Of course, at Sapor even in the best-case scenario, you're still partaking of an almost unnervingly wide-ranging meal. Sometimes it seemed almost like a parlor game--two degrees of separation for everything that people eat: I can have caperberries, lemongrass, preserved lemons, and apple-tamarind relish in a single meal! Never has a glass-pour wine-list been more essential. Steenerson and Siebenaler have taken this aspect of their menu very seriously and, miraculously, have arrived at a wine list that does an admirable job of standing up to these diverse, potent flavors. One night I had the Echelon viognier ($8 a glass, $32 a bottle), which is sweeter and fruitier than most viognier and so is generally frowned upon in wine magazines. I, however, grew more and more impressed as the meal progressed. The wine managed to maintain a pretty finish in the face of both fried calamari and Thai mussels. And then, with all the vinegar and salt of the Moroccan chicken and preserved lemon dish, it had enough acidity not to collapse into something that tasted like fruit juice. You go, little viognier! Another night I tried a Heredad Ugarte Rioja Crianza, a Spanish red made from a blend of tempranillo and grenache grapes ($7.25/$29) which worked well with the tamale, the caperberries and olives and the jerk-seasoned pork chop--again, no small feat. The list also includes two dozen frequently changing bottles.

The beer list is equally impressive: Norwegian Aas pilsner ($4) goes well with the American-bistro-style fish dishes. Biscuit-scented, nearly black Sinebrychoff Porter from Finland ($6.75) went well with beef. The rest of the list of two dozen often-changing beers hits nearly every style needed to go with such varied cuisines: Salvadoran Suprema ($4); Thai Singha ($4); Belgian Sterkens White Ale ($4); Austrian Gösser Dark ($4). Obviously, a lot of thought went into these beverages.

Really, a lot of thought seems to have gone into every aspect of Sapor. Julie Steenerson, the co-owner who works the front of the house, likes to talk about the business plan she developed for Sapor. For example, Sapor's North Washington location (kitty-corner from Cuzzy's) is not as counterintuitive as it first seems. Sapor aims to be the neighborhood restaurant for all that upscale housing that's going in along the river. Sapor's commitment to mostly local, mostly organic ingredients comes because of the restaurant's underlying principle of "taste" as much as her interest in the environment. Even Steenerson's stint as general manager of Lucia's was simply part of her business plan. (And please note that this was no acrimonious split--Steenerson says Lucia Watson is a mentor to her and to Sapor, and it's easy to find similarities between the two restaurants, especially in their wine bars. Sapor's is especially welcome, with its late hours and quiet, conversation-encouraging vibe.)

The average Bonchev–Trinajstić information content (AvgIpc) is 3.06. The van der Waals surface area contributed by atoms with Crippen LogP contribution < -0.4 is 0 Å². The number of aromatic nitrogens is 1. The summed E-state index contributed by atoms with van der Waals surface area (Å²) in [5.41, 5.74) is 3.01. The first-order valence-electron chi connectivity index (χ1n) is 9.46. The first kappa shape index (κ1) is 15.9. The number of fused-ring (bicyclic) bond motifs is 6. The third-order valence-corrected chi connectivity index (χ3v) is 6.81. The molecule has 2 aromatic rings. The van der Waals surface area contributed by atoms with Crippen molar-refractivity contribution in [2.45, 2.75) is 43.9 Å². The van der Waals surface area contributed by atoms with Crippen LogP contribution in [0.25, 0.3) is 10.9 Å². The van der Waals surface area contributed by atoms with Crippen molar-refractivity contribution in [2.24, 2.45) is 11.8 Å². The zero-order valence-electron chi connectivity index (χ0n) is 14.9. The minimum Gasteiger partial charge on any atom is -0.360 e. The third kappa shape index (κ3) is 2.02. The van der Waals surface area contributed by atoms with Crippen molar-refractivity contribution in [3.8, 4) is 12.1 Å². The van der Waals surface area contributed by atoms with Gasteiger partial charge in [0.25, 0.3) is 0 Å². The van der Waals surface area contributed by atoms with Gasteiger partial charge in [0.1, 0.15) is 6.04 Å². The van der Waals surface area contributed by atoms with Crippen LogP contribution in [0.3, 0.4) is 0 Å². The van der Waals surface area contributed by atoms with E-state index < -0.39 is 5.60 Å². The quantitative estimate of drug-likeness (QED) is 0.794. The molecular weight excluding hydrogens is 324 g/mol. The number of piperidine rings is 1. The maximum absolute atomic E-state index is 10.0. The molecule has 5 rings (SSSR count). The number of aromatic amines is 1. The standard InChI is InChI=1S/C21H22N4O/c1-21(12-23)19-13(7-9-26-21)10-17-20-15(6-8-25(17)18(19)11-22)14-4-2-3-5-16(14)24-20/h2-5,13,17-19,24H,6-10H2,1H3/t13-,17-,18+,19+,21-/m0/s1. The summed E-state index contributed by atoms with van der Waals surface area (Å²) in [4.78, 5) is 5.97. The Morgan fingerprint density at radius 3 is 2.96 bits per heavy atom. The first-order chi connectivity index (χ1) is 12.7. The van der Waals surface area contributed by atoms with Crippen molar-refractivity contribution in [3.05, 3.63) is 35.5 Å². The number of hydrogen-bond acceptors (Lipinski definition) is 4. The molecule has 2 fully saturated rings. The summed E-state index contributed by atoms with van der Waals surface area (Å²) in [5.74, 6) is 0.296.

Despite its stated allegiance to world cuisine, Sapor has a lot in common with Minneapolis and St. Paul's best American bistros: Lucia's, Auriga, Alma, the Loring Cafe, Table of Contents 2, Café 128, and Zander Café. The one perhaps unfair difference is that all of those restaurants have developed distinct personalities that echo their chefs' confidences--the ingredients-first purity of Lucia Watson, the inquisitive playfulness of Doug Flicka at Auriga, the daredevil glamour of Patrick Atanalian at the Loring. Of course, these identities are ones the restaurants came into over time, forged in the fires of daily service. There's something a little indefinite about Sapor's identity. But probably it's just a matter of time: Heaven knows there are enough you-say-potato-I-say-samosa moments to keep Sapor busy.

TABLEHOPPING:

ALMA PRIX FIXE:Were you feeling like something was wrong with the world but you didn't know exactly what? Maybe it was this: Alma had quit offering their bounteous prix-fixe tasting menus. But dread be gone! They're back. The menus, which change daily, are available for $45 a person for everyone at the table, and usually consist of four courses, plus one or two desserts (tax, tip, and beverage are extra). Hearing about a recent menu had my mouth watering: The meal started with a wilted endive salad with figs and walnuts. The second course was Love Tree Farms sheep's milk ricotta gnocchi with sage butter and Parmesan. The third was pan-roasted Alaskan halibut with a yellow-pepper-pineapple sauce. The fourth, duck breast in an aged sherry sauce with hand-harvested wild rice and local Brussels sprouts. And for dessert, both a wildflower-honey yogurt sorbet with lemon syrup, and a hazelnut-chocolate cake with caramel ice cream. (Vegetarians need not feel left out--fully vegetarian tasting menus are available on request.) One caveat: These tasting menus are only available Monday through Thursday. Also, when at Alma, be sure to ask about the restaurant's upcoming wine dinners; the only way to find out about them is to get on Alma's new mailing list. Restaurant Alma; 528 University Ave. SE; (612) 379-4909.

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